ST. LOUIS (KMOX)- While homicides are down 15 percent in the city of St. Louis so far in 2012, the number of shootings is up 12 percent, and according to the Police Department’s Special Operations Unit Commander, the culture of violence is intensifying.
Captain Ronnie Robinson tells KMOX, “A lot of kids are born into a situation, from the time they come out of their mother’s womb, in certain neighborhoods, they’re fighting for survival.”
LISTEN: Brian Kelly’s full interview with St. Louis Police Department Special Operations Unit Commander Captain Ronnie Robinson
Robinson says that in those neighborhoods young kids just walking to the store have to pass groups of youths and gangs. He says that forces them, at a very young age, to make a life and death decision, “‘Do I want to join this clique, this gang, this group, or do I want to fight every day?”
He says living in that fear, makes it hard for young people to focus on education and doing the right thing.
Robinson says with the availability of guns, youths are using them to settle personal disputes, “If you have a street fight and you lose it, to keep your street credibility now you have to take it to another level and weapons are usually involved.”
He says it’s no better if you win the fight, “You gotta worry about the guy coming back and seeking revenge with a weapon.”
Robinson says recent history has also brought us to this point, “It’s the result of our neighborhoods, our inner cities, being infested with crack cocaine and other illegal drugs over the past 30 years.”
Robinson says many of the guns being used are either stolen or bought by straw buyers, people without criminal backgrounds who can buy them legally and then sell them on the streets. He says many of the stolen guns were left in cars by licensed gun owners, “They don’t have the right training as far as how to maintain their weapon and conceal their weapon in a proper space or when they’re traveling and they can’t go in venues that don’t allow you to carry your weapon. They leave them in their cars and these individuals, they break in cars and they steal a lot of weapons out of cars.”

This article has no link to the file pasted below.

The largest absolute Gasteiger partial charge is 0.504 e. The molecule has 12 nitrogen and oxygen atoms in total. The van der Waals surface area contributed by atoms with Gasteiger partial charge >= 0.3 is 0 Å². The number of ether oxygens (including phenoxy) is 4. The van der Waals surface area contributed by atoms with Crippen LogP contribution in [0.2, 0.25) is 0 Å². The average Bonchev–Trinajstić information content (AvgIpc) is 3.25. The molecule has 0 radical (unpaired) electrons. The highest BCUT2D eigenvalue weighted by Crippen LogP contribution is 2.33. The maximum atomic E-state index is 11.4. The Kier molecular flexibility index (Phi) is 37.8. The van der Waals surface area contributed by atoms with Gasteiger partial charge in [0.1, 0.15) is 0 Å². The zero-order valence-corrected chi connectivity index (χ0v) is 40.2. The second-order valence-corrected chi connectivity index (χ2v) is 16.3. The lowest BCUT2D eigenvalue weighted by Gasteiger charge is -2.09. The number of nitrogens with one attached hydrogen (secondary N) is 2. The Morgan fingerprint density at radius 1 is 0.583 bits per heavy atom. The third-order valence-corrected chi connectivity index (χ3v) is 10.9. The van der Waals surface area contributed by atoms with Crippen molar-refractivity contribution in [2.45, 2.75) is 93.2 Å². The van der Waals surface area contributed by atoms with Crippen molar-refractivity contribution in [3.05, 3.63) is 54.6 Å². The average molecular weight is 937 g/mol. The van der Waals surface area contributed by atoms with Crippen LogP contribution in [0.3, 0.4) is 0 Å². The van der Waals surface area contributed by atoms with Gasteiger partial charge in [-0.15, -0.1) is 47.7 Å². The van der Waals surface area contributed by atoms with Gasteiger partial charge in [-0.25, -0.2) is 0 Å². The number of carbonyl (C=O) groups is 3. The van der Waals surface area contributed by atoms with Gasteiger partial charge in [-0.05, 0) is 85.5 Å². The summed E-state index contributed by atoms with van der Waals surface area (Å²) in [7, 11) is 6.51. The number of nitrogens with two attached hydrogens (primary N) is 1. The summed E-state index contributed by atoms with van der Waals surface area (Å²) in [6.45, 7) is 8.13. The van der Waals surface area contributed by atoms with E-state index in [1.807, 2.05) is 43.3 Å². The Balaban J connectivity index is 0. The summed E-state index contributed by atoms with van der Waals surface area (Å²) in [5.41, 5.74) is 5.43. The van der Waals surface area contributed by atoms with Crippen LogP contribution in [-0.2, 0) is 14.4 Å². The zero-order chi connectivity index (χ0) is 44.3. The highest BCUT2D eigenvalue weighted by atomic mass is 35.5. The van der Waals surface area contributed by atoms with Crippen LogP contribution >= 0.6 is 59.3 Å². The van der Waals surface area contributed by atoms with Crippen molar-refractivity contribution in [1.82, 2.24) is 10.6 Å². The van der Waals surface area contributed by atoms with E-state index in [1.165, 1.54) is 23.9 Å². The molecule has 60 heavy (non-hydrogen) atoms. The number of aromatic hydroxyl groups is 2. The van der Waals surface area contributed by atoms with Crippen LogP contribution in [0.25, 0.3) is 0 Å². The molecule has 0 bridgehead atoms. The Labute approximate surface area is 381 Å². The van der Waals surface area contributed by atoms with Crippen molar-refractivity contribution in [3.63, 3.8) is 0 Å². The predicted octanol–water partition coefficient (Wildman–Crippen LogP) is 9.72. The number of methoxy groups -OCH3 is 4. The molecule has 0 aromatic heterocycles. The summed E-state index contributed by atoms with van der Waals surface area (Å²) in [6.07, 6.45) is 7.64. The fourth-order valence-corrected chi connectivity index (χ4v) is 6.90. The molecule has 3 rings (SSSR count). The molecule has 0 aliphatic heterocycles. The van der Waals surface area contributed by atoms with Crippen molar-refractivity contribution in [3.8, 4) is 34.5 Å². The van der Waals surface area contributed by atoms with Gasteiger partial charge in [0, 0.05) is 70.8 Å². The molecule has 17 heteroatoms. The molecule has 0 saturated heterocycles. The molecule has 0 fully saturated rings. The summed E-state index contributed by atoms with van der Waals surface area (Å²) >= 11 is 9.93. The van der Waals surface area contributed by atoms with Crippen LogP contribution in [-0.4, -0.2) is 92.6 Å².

As for suburban residents who consider the violence a city problem, Robinson says they’re mistaken, “Individuals that are committing crimes feel safer committing crimes in vehicles and traveling from their neighborhoods and going out to other different neighborhoods to commit crimes and then returning to the neighborhoods in which they live.”
Robinson says one key to ending the culture of violence is getting the residents of those neighborhoods, and the kids themselves, to trust the police. He says his unit is taking an aggressive approach to build that trust, “I’m up close and personal getting out in the street every day, and my people are out on the streets every day making relationships and building a rapport with the people that live in the neighborhoods and encouraging them to call us and letting them know they can trust us. We’ll keep them anonymous relative to giving us information to help us stop this violence.
“We have to focus on those areas and get out here and communicate with those kids and let them know there is light at the end of the tunnel. If you make some good solid decisions it’s going to move you in the right direction.”
He says they’re also working with local groups and other agencies to give young people hope, “When we do come in contact with these kids, trying to encourage them not to choose a life of criminal activity, we have to have resources to offer them. We’re working with other agencies to offer jobs, education and training programs.”
He says his unit is also using intelligent policing to stop shootings before they happen, “We’re not just going out and at random, stopping people every day. We’re hunting and we’re policing and we’re going after the right people, the people that are consistently involved in crime.”
Robinson says he is confident his unit can change the culture of violence, “I’m tired of the city of St. Louis being considered one of the most dangerous cities in the United States per capita.”
He says you can help by calling the police any time you see anything suspicious or unusual in your neighborhood, “Anything that raises the hair on the back of your neck or unsettles your stomach, you just don’t feel right about it, just call the police.”